1932

Abstract

During development innate lymphoid cells and specialized lymphocyte subsets colonize peripheral tissues, where they contribute to organogenesis and later constitute the first line of protection while maintaining tissue homeostasis. A few of these subsets are produced only during embryonic development and remain in the tissues throughout life. They are generated through a unique developmental program initiated in lympho-myeloid-primed progenitors, which lose myeloid and B cell potential. They either differentiate into innate lymphoid cells or migrate to the thymus to give rise to embryonic T cell receptor–invariant T cells. At later developmental stages, adaptive T lymphocytes are derived from lympho-myeloid progenitors that colonize the thymus, while lymphoid progenitors become specialized in the production of B cells. This sequence of events highlights the requirement for stratification in the establishment of immune functions that determine efficient seeding of peripheral tissues by a limited number of cells.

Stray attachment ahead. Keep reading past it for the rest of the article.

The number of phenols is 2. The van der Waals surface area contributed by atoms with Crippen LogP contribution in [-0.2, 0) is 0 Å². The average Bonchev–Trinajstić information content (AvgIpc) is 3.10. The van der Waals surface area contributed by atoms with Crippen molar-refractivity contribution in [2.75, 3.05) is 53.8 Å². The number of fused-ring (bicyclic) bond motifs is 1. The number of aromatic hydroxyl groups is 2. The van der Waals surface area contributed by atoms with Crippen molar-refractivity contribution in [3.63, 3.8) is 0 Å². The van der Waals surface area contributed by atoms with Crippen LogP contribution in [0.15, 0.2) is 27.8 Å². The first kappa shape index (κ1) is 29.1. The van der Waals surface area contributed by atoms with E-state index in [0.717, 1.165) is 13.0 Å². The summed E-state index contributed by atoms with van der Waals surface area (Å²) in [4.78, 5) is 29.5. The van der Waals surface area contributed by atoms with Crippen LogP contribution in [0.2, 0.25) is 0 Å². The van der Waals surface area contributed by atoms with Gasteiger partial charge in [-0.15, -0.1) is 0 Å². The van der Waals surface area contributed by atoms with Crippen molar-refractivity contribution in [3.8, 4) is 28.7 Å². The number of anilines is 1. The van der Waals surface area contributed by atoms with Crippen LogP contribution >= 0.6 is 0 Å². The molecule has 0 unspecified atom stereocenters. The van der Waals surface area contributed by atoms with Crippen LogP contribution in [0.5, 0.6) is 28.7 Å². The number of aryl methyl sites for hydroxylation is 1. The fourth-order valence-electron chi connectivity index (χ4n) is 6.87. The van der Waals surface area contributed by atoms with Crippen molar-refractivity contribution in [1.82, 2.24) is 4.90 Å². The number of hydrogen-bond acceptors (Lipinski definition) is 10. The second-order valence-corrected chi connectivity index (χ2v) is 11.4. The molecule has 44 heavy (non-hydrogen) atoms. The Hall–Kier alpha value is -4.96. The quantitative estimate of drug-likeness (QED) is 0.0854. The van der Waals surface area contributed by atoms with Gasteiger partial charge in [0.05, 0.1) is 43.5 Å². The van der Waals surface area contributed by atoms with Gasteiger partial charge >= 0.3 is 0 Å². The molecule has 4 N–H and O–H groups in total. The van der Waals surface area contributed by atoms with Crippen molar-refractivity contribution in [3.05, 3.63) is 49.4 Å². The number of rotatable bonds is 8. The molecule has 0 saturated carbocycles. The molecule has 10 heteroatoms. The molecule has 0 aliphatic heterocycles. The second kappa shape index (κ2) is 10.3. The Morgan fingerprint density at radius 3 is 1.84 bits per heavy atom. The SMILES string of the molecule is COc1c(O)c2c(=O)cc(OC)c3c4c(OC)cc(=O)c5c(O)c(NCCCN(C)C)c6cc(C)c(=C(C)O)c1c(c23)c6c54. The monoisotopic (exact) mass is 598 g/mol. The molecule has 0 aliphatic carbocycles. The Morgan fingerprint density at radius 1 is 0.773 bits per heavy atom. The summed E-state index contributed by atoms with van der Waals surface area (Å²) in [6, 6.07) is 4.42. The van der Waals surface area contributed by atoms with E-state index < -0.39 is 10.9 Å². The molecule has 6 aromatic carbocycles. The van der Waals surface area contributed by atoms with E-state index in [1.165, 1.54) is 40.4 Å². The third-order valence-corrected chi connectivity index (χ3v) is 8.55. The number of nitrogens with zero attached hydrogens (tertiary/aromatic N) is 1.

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2019-04-26
2024-06-14
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